LightSquared faces challenge from the House
Yet another hurdle to be jumped
Two US Representatives have tabled an amendment which will stop box 'o frogs wireless plan LightSquared from ever building its network, at least until it can prove a negative.
The amendment requires LightSquared to prove that its planned pan-USA LTE network won't interfere with GPS systems, before the FCC can spend any money altering the company's licence to enable it to build that network. That's despite LightSquared already agreeing to shift frequencies, and ahead of the cross-industry report on the subject which isn't due to be published until next week.
The amendment has been tabled by two Republicans, Steve Austria (Ohio) and Kevin Yoder (Kansas), and leans a little towards hyperbole in claiming that LightSquared is planning "a ground-based mobile broadband system with a signal that is roughly 1 billion times more powerful than satellite-based GPS signals, within a spectrum immediately adjacent to the GPS".
That's also inaccurate, given last week's announcement that LightSquared would be shuffling away from the GPS bands in what must be considered an admission that its service (as originally envisioned) would have caused significant problems for GPS users.
The problem with running right beside the GPS signal is twofold. Firstly, the bell-shaped LightSquared signal will inevitably leak into the neighbouring band, but equally a cheapo (or highly sensitive) GPS receiver will pick up signals from neighbouring bands as it strains to pick up the weak satellite transmission.
LightSquared reckons that its signal is very square (rather than bell-shaped) and so doesn't leak much, and that fewer than half a percent of GPS kit is that cheap/sensitive and that this can be fixed, but it also argues that the GPS industry has had every opportunity to raise this issue years ago and it is more than a little annoyed to have it all come to a head now.
The company points to its FCC filings going back to 2001 which recognise the potential for GPS interference, and takes some responsibility for mitigating it. But LightSquared also wants to share that responsibility, claiming that while it has worked to ensure transmissions don't leak into neighbouring bands, it is up to the GPS industry to ensure receivers are only receiving in the GPS band, as the FCC put it:
"We emphasize that responsibility for protecting services rests not only on new entrants but also on incumbent users themselves, who must use receivers that reasonably discriminate against reception of signals outside their allocated spectrum."
The GPS industry has nothing to gain from LightSquared, and no wish to use more expensive receivers which could be tuned more accurately. The incumbent mobile operators have an enormous amount to lose from gaining a competitor who is using (satellite) spectrum for an LTE network.
LightSquared still hasn't the money to build that network, and there aren't any devices that could use it anyway, but if the House of Representatives does pass the amendment then it will be one more hurdle that LightSquared will have to jump if it is ever going to be more than a mad scheme to change the wireless world. ®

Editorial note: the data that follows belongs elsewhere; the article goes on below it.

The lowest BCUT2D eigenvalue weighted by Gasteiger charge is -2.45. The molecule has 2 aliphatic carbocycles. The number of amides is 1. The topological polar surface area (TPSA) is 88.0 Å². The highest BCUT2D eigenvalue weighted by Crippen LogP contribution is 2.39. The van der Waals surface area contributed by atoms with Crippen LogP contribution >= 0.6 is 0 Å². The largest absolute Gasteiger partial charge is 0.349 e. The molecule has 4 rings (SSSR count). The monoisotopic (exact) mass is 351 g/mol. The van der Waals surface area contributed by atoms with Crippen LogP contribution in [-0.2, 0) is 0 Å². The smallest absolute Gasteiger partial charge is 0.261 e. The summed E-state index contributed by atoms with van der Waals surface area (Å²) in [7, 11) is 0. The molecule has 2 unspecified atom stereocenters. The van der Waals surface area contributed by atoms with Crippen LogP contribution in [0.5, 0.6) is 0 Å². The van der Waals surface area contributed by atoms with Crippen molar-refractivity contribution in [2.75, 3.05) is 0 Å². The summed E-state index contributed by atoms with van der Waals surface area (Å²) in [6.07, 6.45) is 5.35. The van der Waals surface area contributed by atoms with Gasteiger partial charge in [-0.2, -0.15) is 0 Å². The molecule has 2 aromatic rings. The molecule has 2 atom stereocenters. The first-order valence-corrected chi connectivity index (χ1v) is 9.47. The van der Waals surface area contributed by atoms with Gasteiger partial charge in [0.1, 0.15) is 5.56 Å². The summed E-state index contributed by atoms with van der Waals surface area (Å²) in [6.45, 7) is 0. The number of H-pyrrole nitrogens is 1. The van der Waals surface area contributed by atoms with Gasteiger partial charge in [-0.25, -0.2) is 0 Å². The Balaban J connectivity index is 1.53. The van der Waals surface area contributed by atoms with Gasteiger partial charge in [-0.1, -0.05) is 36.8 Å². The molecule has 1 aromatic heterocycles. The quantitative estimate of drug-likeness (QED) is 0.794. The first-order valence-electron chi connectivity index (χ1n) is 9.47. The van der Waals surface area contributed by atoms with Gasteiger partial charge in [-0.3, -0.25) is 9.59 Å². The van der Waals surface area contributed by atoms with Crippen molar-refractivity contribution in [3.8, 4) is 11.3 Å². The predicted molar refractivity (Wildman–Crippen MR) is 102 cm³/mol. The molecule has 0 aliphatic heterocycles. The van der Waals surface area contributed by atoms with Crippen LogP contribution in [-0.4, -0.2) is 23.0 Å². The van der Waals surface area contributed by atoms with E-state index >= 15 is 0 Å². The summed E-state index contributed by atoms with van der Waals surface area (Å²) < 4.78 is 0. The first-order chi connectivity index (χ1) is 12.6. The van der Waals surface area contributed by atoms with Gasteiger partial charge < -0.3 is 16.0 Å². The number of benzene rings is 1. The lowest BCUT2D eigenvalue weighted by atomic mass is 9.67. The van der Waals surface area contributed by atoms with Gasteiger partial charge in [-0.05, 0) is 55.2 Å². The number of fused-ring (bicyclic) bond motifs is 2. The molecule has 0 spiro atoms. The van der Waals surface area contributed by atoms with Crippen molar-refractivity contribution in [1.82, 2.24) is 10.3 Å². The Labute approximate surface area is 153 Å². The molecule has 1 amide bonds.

There's a bigger story here
It is the high-precision GPS that will be hammered, primary users are agriculture and surveying. This is not good, and there's more to this than is included in most news reports, even tech-oriented reports. Many high-precision GPS receivers use satellite-based correction services that also occupy adjacent frequency bands, and so the receivers' antennae are designed to work on both, with the LightSquared stuff whacking all of it.
LightSquared's proposal will likely have little effect on consumer-level GPS, but will seriously harm commercial high-precision GPS systems used for real work. The value of that work far outweighs the the apparent small size if you simply compare the number of high-precision receivers to the rest of them (reportedly it is "merely" 0.5%).
As for the politics, kindly note that George Soros is a significant LightSquared backer. Mr. Soros is also a big backer of president 0, who appointed Julius Genachowski, current chairman of the FCC and a LightSquared proponent.
LightSquared has consistently, since the new management came on board, misrepresented its plans. The original proposal in 2003 was for a satellite-based system with a few land-based low power towers, using power levels that were on the order of those used by NavStar, Galileo and Glonass GPS satellites. Only last November did they formally propose to to the FCC that they change their operating mode to a land-based system with very high power levels. The initial tests showed significant interference to precision satellite navigation equipment and also revealed that the LightSquared towers that were used in those tests weren't even using the full power or frequency range that LightSquared now wants to deploy. For more: http://www.gpsworld.com/
Re: series of tests being run
The results of those tests are to be published next week: July 1, though it's safe to assume that the interim results have already pushed LightSquared into moving away from the GPS band.
The results were delayed two weeks (at LightSquared's request) which gave LightSquared time to announce the shift in frequency.
They should make interesting reading when published.